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Automatic for the People – R.E.M.

R.E.M. Automatic for the People

Automatic for the People

(1992), 9/10
“Today I need something more substant, more substantial” sings Michael Stipe in Automatic for the People‘s ‘The Sidewinder Sleeps Tonite’. And R.E.M. deliver with Automatic for the People, a vast improvement from the fun but shallow Out of Time. While the two albums share an acoustic sensibility, Automatic for the People has a sincere and poignant core, and it’s a much more affecting album. One important and unlikely collaborator is Led Zeppelin’s John Paul Jones, who contributes some gorgeous string parts, particularly to the slow burning opener ‘Drive’.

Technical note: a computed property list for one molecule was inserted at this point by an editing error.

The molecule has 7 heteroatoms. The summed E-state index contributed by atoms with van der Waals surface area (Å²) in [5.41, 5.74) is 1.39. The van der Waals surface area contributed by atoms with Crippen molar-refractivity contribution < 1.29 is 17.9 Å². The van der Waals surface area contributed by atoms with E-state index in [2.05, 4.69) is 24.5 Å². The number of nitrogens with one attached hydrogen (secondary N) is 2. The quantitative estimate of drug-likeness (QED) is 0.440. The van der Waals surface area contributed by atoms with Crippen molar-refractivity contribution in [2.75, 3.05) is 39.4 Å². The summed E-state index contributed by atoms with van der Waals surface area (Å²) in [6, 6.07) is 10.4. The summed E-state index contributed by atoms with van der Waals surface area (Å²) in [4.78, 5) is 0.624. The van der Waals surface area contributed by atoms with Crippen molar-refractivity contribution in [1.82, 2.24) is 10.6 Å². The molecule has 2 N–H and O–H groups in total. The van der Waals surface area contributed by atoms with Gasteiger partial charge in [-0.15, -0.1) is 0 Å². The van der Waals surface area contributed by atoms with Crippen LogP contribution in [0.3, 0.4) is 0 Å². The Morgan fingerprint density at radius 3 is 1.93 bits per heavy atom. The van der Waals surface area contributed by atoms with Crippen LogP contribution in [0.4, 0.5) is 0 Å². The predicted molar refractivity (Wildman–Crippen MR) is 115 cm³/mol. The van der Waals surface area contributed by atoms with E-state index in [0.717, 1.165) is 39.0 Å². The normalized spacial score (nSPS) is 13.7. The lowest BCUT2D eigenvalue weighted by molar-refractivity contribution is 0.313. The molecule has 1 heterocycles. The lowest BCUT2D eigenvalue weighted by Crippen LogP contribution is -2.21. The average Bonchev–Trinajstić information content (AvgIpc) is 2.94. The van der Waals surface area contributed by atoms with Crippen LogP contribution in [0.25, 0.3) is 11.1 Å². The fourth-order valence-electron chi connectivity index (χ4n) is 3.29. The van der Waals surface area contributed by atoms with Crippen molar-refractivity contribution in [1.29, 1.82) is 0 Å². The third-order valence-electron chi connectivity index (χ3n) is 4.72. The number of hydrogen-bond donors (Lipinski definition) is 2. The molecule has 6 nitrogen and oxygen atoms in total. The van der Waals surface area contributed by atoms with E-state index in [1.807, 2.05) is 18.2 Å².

Other gorgeous pieces include the elegant and lilting closer ‘Find the River’ and the cello driven ‘Sweetness Follows’, while even the overplayed ‘Everybody Hurts’, written by drummer Bill Berry, has plenty of emotional resonance. There are plenty of enjoyably idiosyncratic acoustic songs like ‘Monty Got a Raw Deal’ and ‘Man on the Moon’, and the only real throwaway is the brief instrumental. Automatic for the People isn’t all acoustic ballads – the political ‘Ignoreland’ rocks and provides a brief respite from the gentle tunes and serious themes.

Automatic For The People showcases the acoustic R.E.M. at their peak, with a successful balance between sincerity and commercialism.

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